Are 500 Calories at Noon the Same as 500 Calories at Midnight? y

Here’s the deal: You expend energy throughout the day in a number of ways through “active” energy, like going for a run and walking the dog, and “resting” energy—which includes involuntary processes such as blood circulation and breathing.
Even while you sleep, your body is using energy to keep you alive, says Aragon.
Meanwhile, all day long, your body is either storing or burning (also known as oxidizing) fat. The big picture of weight loss comes down to something called net fat balance, which is the difference between fat storage and fat oxidation.
Say your total energy expenditure for the day is 2,000 calories. If you eat 2,000 calories, your weight will remain the same. Take in any more and you’ll gain weight, and any less and you’ll lose it.
We’ve all heard this, of course, but for some reason, we often think it doesn’t apply under certain conditions.
Related: 7 Healthy Snacks That Suppress Your Appetite
“The energy doesn’t reappear and disappear out of nowhere,” says Aragon, who contends that it doesn’t matter whether the calories you consume are distributed in three regular meals during the day or one big meal at night.
Example: Imagine you eat nothing but a cheeseburger, fries, and shake at midnight, and your buddy eats the same meal at 8 a.m.
Early in the day before you eat, your body will be in a fasting stage since you’re not consuming calories—you’re only burning them. Once you eat your huge meal later in the day, that’s when your body starts to store fat.
Your friend who eats the same meal in the morning will go through the same process, just reversed. Neither of you are more or less likely to gain weight based on what time of day your body stores and burns fat.
And it’s not as if your body closes up shop at the end of the day. Your net fat balance over days, weeks, and even months is what counts when it comes to losing weight, says Aragon.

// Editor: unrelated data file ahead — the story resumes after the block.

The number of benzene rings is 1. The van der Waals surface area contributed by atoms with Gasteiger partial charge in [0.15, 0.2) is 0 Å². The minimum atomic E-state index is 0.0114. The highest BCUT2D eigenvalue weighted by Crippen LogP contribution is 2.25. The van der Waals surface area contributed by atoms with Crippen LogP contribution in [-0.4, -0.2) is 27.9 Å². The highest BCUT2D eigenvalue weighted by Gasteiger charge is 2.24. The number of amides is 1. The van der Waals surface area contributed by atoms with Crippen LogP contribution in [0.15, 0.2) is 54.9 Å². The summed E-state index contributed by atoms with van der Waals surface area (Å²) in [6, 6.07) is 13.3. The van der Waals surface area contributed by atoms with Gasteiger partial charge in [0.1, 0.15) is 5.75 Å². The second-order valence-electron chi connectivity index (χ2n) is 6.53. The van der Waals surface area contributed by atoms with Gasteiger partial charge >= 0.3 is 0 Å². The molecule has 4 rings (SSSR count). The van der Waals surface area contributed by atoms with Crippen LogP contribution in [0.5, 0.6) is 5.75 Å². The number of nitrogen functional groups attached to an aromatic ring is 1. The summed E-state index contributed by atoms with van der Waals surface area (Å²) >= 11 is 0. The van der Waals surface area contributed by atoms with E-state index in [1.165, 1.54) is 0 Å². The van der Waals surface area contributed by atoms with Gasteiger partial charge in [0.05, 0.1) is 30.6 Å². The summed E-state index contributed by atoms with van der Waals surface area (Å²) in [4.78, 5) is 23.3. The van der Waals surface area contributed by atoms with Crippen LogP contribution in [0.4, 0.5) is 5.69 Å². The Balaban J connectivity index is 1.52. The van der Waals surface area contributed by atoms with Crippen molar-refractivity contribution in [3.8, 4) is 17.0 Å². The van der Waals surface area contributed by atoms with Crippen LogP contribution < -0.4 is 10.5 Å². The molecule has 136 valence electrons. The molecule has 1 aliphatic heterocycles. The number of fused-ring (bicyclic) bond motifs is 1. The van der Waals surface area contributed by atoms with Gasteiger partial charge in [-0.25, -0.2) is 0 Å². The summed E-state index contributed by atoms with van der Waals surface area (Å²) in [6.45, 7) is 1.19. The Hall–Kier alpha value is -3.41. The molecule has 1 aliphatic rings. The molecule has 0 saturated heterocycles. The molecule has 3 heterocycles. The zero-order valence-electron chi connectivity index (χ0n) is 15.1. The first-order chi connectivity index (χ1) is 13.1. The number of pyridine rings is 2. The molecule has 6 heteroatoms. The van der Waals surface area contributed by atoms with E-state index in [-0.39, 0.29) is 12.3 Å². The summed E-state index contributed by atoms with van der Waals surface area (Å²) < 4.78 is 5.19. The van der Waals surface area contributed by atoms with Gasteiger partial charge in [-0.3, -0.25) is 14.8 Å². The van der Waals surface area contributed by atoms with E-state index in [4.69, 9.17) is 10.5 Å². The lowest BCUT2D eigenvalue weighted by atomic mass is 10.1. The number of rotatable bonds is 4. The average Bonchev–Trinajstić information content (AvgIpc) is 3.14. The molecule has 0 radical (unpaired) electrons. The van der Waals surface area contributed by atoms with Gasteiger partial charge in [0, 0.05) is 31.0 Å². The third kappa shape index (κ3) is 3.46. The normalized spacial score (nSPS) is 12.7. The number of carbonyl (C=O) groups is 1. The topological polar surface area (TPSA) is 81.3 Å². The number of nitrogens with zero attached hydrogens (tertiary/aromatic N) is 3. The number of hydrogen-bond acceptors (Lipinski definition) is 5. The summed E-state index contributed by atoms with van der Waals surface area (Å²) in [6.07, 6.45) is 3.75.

(To shed extra weight, try our Lose Your Spare Tire! Program. It’s the easiest way to drop 10, 20, or even 50 pounds!)
The bottom line: For weight maintenance, eat when you want to, as long as you don’t overeat. And for weight loss, do the same, as long as you eat fewer calories than you expend.
This isn’t to suggest that weight control is easy. That part depends on the individual—and many factors, including your lifestyle, genetics, and environmental influences.
But believe it or not, it is this simple.


Healthy Eyes

Having a comprehensive dilated eye exam is one of the best things you can do to make sure that you’re seeing the best you can and that you’re keeping your eyes healthy.
Millions of people have problems with their vision every year. Some of these problems can cause permanent vision loss and even blindness, while others are common problems that can be easily corrected with glasses or contact lenses.
eye chart

What is a comprehensive dilated eye exam?

A comprehensive dilated eye exam is a painless procedure in which an eye care professional examines your eyes to look for common vision problems and eye diseases, many of which have no early warning signs. Regular comprehensive eye exams can help you protect your sight and make sure that you are seeing your best. Read more.

What are common vision problems?

Some of the most common vision problems are uncorrected refractive errors. These include myopia (nearsightedness), hyperopia (farsightedness), astigmatism, and presbyopia. Read more.

What are age-related eye diseases and conditions?

As you age, you are at higher risk of developing age-related eye diseases and conditions. These include: age-related macular degeneration, cataract, diabetic eye disease, glaucoma, low vision and dry eye. Read more.

What can I do to keep my eyes healthy?

Read these tips for keeping your eyes healthy and your vision at its best

Is organic baby food better for my baby?